In second year of a new system, they showed improvement.
Just over a year ago, state education officials determined that Sheridan Hills Elementary wasn’t quite cutting it. They didn’t label the Richfield school a failure, but it was implied.
“It was absolutely devastating to the teachers here,” Principal Jodi Markworth said. “They give their heart and soul to the job, and they knew we were better than that.”
On Tuesday, the Minnesota Department of Education agreed. It lifted failing designations from Sheridan Hills and 26 other schools that have shown significant improvement under the state’s new school-ranking system.
That system, now in its second year, is the product of Minnesota’s waiver from No Child Left Behind, the federal law that many educators despised because it forced states to label schools as actual failures. Under that system, almost half of Minnesota’s 2,200 schools were considered failures.
The latest data will allow 17 schools to come off the “Priority” list and 10 schools to leave the “Focus” list. The former are considered lagging in overall student achievement; the latter are cited for failing to close the achievement gap between white and minority students.
At Edison High School in Minneapolis, which shed its Priority label, Principal Carla Steinbach said, “I have no labels now. I feel free.”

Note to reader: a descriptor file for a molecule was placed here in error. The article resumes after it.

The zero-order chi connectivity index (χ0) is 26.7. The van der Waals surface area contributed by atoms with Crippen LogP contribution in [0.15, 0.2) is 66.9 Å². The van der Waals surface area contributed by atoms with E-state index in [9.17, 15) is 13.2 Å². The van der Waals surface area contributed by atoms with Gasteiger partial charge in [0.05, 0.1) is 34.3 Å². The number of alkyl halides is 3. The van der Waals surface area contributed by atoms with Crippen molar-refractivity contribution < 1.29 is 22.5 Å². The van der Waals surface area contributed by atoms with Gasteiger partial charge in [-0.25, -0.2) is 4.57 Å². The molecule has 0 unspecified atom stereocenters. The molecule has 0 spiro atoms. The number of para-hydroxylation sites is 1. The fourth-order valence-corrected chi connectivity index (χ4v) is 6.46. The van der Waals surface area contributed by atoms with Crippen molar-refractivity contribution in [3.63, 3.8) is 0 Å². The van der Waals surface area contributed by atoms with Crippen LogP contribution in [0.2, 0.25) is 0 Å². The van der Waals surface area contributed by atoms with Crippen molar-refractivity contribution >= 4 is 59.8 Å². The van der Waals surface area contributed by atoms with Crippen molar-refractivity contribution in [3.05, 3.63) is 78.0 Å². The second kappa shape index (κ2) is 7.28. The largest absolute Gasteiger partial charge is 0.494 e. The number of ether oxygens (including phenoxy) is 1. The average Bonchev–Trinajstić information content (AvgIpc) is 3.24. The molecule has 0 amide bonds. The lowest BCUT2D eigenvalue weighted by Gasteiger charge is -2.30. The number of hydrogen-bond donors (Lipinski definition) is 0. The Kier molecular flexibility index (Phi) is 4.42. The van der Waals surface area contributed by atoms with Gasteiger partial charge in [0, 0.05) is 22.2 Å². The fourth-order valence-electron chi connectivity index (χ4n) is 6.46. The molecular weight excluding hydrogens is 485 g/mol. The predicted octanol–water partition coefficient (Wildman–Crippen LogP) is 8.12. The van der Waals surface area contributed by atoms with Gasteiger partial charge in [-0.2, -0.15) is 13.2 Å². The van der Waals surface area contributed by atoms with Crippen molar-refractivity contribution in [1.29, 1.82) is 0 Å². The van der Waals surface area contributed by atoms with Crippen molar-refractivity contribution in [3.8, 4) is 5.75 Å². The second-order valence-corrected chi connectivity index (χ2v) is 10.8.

Since the first round of new designations last year, the department has funneled extra help to struggling schools, and those efforts seem to be paying off. Of the state’s 25 Priority schools, 78 percent experienced improvement, while 71 percent of the 74 Focus schools saw gains.
“Today’s release is about the hard work taking place every single day in our schools to ensure the success of each child,” said Education Commissioner Brenda Cassellius.
How new system works
For the most part, school officials think the new system, called Multiple Measurements Ratings (MMR), is better than its predecessor. That’s because it has more layers than the old system, which only assessed how well students did on math, reading and science tests.
Under the new system, schools are judged on how well — or not — they’re addressing the achievement gap, graduation rates, academic growth and proficiency.
The old system was also more punitive. Schools not making adequate yearly progress had to come up with improvement plans. Some had to restructure staffs.
The new system is built around support for struggling schools and praise for high achievers. And only schools that receive federal poverty aid are eligible for the Priority and Focus designations, which require a state-approved school improvement plan.
“In retrospect, with that Priority label came tremendous support,” said Sherri Broderius, superintendent of the Atwater-Cosmos-Grove City district.
The district has one of three former Priority schools to earn a Reward designation, given to the top 15 percent of schools receiving federal poverty aid. “And it was research-based support that I wish would have come sooner.”
Some groups, however, say the MMR scores don’t come out fast enough to provide schools with useful feedback.
“It’s unrealistic for a school, in October, to take time off to analyze this data,” said Daniel Sellers, executive director of MinnCan, an education reform group. “This is something that schools want to do during the summer in preparation for the school year.”